On the effect of shielding gas flow on porosity and melt pool geometry in laser powder bed fusion additive manufacturing

Research output: Contribution to journalArticleScientificpeer-review

Abstract

Metal additive manufacturing is moving from rapid prototyping to on-demand manufacturing and even to serial production. Consistent part quality and development of a wider range of available materials are key for wider adoption. This requires control and optimization of various laser and scanning parameters. Therefore, process modeling has been extensively pursued to reduce experimental runs in the search for parameters that produce dense, high-quality parts for the given alloy. However, these optimal parameters remain machine-specific if conditions defined by the machine architecture are not considered. Previous studies have shown that shielding gas flow is one such parameter that affects porosity and mechanical properties of parts produced with laser powder bed fusion. However, a lack of consensus remains regarding which phenomena are responsible for the observed decrease in quality. In this study, the effect of shielding gas flow velocity on porosity and melt pool geometry in laser powder bed fusion additive manufacturing is studied. It is shown that decreasing the gas flow velocity leads to a drastic loss of penetration of single scan tracks, leading to increased lack-of-fusion porosity at the part level. This is attributed to the obstruction of the laser beam by the process-induced vapor plume emissions of the individual tracks being scanned. As the vapor plume, and how effectively it is removed by the shielding gas flow, have a significant effect on the melt pool geometry in laser powder bed fusion, models aiming at predicting the melt pool geometry and attempts to transfer process parameters from one machine to another should consider the effect of the shielding gas flow.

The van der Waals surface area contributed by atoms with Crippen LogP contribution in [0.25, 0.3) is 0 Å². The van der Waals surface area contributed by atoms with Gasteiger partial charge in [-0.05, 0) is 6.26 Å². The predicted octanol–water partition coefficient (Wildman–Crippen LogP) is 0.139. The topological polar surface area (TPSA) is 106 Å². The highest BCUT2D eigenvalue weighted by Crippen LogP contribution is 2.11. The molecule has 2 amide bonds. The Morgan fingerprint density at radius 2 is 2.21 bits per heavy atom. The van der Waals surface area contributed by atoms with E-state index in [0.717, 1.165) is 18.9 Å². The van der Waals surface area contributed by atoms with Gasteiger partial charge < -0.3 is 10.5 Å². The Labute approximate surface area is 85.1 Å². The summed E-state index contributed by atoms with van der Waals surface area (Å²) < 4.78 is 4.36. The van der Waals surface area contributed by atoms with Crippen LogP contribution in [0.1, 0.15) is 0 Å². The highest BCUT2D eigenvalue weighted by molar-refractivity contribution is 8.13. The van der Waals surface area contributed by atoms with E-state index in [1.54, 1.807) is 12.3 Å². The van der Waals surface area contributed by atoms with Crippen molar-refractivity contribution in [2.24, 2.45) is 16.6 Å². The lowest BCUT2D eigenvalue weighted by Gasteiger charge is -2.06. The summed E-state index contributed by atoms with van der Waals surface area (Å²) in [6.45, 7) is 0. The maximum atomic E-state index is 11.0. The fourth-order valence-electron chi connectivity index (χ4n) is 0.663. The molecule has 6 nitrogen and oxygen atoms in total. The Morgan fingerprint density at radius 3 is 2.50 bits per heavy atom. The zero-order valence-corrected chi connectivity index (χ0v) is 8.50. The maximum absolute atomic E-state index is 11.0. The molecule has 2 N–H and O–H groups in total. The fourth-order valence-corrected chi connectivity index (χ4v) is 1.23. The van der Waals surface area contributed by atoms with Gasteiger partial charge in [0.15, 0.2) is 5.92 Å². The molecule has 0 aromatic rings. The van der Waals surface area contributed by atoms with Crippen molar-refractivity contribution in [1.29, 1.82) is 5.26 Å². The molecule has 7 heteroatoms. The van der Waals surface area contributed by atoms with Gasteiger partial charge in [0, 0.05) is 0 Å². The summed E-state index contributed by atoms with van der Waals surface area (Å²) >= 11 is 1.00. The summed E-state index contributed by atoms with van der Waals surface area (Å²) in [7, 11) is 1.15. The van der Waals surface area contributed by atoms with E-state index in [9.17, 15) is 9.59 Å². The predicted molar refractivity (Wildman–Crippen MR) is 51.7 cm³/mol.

Original languageEnglish
Article number101030
JournalAdditive Manufacturing
Volume32
Early online date3 Jan 2020
DOIs
Publication statusE-pub ahead of print - 3 Jan 2020
MoE publication typeA1 Journal article-refereed

Fingerprint

3D printers
Shielding
Powders
Flow of gases
Fusion reactions
Porosity
Geometry
Lasers
Flow velocity
Vapors
Rapid prototyping
Laser beams
Metals
Scanning
Mechanical properties

Keywords

  • Gas flow
  • Melt pool geometry
  • Porosity
  • Powder bed fusion
  • Vapor plume

Cite this

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abstract = "Metal additive manufacturing is moving from rapid prototyping to on-demand manufacturing and even to serial production. Consistent part quality and development of a wider range of available materials are key for wider adoption. This requires control and optimization of various laser and scanning parameters. Therefore, process modeling has been extensively pursued to reduce experimental runs in the search for parameters that produce dense, high-quality parts for the given alloy. However, these optimal parameters remain machine-specific if conditions defined by the machine architecture are not considered. Previous studies have shown that shielding gas flow is one such parameter that affects porosity and mechanical properties of parts produced with laser powder bed fusion. However, a lack of consensus remains regarding which phenomena are responsible for the observed decrease in quality. In this study, the effect of shielding gas flow velocity on porosity and melt pool geometry in laser powder bed fusion additive manufacturing is studied. It is shown that decreasing the gas flow velocity leads to a drastic loss of penetration of single scan tracks, leading to increased lack-of-fusion porosity at the part level. This is attributed to the obstruction of the laser beam by the process-induced vapor plume emissions of the individual tracks being scanned. As the vapor plume, and how effectively it is removed by the shielding gas flow, have a significant effect on the melt pool geometry in laser powder bed fusion, models aiming at predicting the melt pool geometry and attempts to transfer process parameters from one machine to another should consider the effect of the shielding gas flow.",
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AU - Revuelta, Alejandro

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AU - Ruusuvuori, Kimmo

AU - Puukko, Pasi

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